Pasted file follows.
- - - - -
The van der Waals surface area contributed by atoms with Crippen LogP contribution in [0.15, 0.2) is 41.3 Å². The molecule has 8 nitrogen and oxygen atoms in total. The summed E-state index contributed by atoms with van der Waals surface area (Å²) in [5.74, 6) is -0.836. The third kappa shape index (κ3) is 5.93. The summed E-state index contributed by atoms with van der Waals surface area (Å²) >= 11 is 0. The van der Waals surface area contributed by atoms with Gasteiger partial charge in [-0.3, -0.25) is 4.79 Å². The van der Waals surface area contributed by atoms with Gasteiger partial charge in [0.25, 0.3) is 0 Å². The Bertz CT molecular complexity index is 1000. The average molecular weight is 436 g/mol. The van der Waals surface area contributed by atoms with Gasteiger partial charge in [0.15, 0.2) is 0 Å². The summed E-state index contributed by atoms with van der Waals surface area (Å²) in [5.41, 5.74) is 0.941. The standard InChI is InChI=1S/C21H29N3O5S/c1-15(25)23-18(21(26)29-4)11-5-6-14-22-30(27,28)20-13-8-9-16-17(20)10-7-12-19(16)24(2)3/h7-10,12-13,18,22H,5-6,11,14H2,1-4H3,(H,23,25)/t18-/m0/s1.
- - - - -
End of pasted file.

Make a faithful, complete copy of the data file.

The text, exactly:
The van der Waals surface area contributed by atoms with Crippen LogP contribution in [0.15, 0.2) is 41.3 Å². The molecule has 8 nitrogen and oxygen atoms in total. The summed E-state index contributed by atoms with van der Waals surface area (Å²) in [5.74, 6) is -0.836. The third kappa shape index (κ3) is 5.93. The summed E-state index contributed by atoms with van der Waals surface area (Å²) >= 11 is 0. The van der Waals surface area contributed by atoms with Gasteiger partial charge in [-0.3, -0.25) is 4.79 Å². The van der Waals surface area contributed by atoms with Gasteiger partial charge in [0.25, 0.3) is 0 Å². The Bertz CT molecular complexity index is 1000. The average molecular weight is 436 g/mol. The van der Waals surface area contributed by atoms with Gasteiger partial charge in [0.15, 0.2) is 0 Å². The summed E-state index contributed by atoms with van der Waals surface area (Å²) in [5.41, 5.74) is 0.941. The standard InChI is InChI=1S/C21H29N3O5S/c1-15(25)23-18(21(26)29-4)11-5-6-14-22-30(27,28)20-13-8-9-16-17(20)10-7-12-19(16)24(2)3/h7-10,12-13,18,22H,5-6,11,14H2,1-4H3,(H,23,25)/t18-/m0/s1.